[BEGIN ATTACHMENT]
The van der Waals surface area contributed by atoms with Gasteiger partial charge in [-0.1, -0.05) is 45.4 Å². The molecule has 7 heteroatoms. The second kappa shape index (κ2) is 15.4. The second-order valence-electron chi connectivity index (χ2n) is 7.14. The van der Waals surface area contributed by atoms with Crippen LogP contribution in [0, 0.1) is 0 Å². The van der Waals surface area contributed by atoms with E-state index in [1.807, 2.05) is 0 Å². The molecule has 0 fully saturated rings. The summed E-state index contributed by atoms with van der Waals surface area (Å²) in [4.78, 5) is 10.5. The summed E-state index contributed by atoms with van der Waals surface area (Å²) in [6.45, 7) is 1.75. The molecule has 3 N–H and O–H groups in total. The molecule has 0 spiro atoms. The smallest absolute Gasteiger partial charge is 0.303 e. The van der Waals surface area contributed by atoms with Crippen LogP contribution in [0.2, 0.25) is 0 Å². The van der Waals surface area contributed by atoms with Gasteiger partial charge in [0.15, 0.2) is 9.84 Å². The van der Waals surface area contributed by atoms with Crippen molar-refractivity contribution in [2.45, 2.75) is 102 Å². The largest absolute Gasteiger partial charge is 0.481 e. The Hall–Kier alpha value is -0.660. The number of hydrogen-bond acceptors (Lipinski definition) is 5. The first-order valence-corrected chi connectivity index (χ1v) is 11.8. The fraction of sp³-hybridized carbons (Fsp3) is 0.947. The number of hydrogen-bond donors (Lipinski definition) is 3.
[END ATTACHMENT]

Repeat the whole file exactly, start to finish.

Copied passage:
The van der Waals surface area contributed by atoms with Gasteiger partial charge in [-0.1, -0.05) is 45.4 Å². The molecule has 7 heteroatoms. The second kappa shape index (κ2) is 15.4. The second-order valence-electron chi connectivity index (χ2n) is 7.14. The van der Waals surface area contributed by atoms with Crippen LogP contribution in [0, 0.1) is 0 Å². The van der Waals surface area contributed by atoms with E-state index in [1.807, 2.05) is 0 Å². The molecule has 0 fully saturated rings. The summed E-state index contributed by atoms with van der Waals surface area (Å²) in [4.78, 5) is 10.5. The summed E-state index contributed by atoms with van der Waals surface area (Å²) in [6.45, 7) is 1.75. The molecule has 3 N–H and O–H groups in total. The molecule has 0 spiro atoms. The smallest absolute Gasteiger partial charge is 0.303 e. The van der Waals surface area contributed by atoms with Crippen LogP contribution in [0.2, 0.25) is 0 Å². The van der Waals surface area contributed by atoms with Gasteiger partial charge in [0.15, 0.2) is 9.84 Å². The van der Waals surface area contributed by atoms with Crippen molar-refractivity contribution in [2.45, 2.75) is 102 Å². The largest absolute Gasteiger partial charge is 0.481 e. The Hall–Kier alpha value is -0.660. The number of hydrogen-bond acceptors (Lipinski definition) is 5. The first-order valence-corrected chi connectivity index (χ1v) is 11.8. The fraction of sp³-hybridized carbons (Fsp3) is 0.947. The number of hydrogen-bond donors (Lipinski definition) is 3.